Overall, the whole development process is much less of a headache for developers than just a few years ago. You "just" have to build the eBPF objects separately, include the files in your userland component, and use libbpf to load and interface with them.
How Do We Reverse-Engineer eBPF Programs?
This introduces an interesting problem. If we have eBPF programs loaded on our system, or which are provided to us in binary format, how do we determine what they do? As eBPF projects adopt libbpf and move towards BTF and CO-RE, we can't expect source code to be available for eBPF programs. We need a way to reverse them.
Until now, this hasn't been possible with industry-standard tools like IDA. LLVM-objdump, the LLVM project’s utility for dumping info from object files which supports disassembling eBPF, is very nice and helpful but too simple for bigger reversing jobs: It can disassemble eBPF but it doesn’t produce a call graph, allow for commenting, or provide features that users of IDA expect. Likewise, bpftool is very useful for examining the state of eBPF programs/maps/etc. on a running system, but it isn't designed for reversing these programs.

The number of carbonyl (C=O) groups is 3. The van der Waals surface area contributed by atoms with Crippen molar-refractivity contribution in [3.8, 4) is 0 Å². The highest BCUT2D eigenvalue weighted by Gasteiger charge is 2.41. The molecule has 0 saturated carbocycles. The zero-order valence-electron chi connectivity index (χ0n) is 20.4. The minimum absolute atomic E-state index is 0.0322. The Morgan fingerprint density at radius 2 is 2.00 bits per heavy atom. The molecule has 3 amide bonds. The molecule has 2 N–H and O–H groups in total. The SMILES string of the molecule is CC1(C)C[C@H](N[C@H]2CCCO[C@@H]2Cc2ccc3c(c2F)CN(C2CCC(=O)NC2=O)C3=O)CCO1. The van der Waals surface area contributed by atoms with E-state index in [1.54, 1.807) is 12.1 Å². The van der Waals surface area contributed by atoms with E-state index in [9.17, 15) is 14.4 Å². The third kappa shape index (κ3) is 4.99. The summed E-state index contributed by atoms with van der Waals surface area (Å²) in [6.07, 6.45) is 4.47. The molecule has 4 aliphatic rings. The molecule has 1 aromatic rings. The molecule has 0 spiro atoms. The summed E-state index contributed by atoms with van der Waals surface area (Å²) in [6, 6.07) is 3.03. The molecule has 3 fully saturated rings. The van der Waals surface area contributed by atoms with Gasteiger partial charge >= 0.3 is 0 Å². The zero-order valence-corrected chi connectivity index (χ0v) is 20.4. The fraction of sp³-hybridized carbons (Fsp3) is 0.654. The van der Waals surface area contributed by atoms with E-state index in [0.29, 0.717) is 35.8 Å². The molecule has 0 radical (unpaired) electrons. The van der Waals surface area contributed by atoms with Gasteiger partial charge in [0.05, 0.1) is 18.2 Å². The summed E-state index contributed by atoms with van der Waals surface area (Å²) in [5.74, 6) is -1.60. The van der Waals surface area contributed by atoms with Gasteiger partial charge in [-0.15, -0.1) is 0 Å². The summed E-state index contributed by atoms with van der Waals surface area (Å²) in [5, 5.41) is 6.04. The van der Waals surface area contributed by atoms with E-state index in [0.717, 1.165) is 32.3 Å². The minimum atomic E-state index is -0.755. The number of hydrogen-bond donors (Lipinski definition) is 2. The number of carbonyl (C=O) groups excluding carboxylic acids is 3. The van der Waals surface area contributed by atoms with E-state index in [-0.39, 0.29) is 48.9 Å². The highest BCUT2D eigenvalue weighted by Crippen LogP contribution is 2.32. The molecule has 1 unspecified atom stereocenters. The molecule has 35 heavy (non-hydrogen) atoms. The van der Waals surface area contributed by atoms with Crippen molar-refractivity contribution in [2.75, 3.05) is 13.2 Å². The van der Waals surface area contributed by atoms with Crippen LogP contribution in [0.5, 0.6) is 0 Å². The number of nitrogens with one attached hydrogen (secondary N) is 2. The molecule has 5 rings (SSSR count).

Reversing a Proof-of-Concept eBPF Rootkit: ebpfkit
We'll use ebpfkit to demonstrate how this processor module and scripts enable us to reverse engineer eBPF programs. ebpfkit builds to a Go binary, which loads and interfaces with the eBPF programs that implement the in-kernel portion of the rootkit.
Skipping the step of extracting the eBPF ELF objects from the Go binary, we can directly use the eBPF ELF objects produced during the build; they're in the ebpf/bin/ directory of the project after building. We'd eventually get them anyway, from static or even dynamic analysis, so this isn't an unreasonable thing to fast forward to.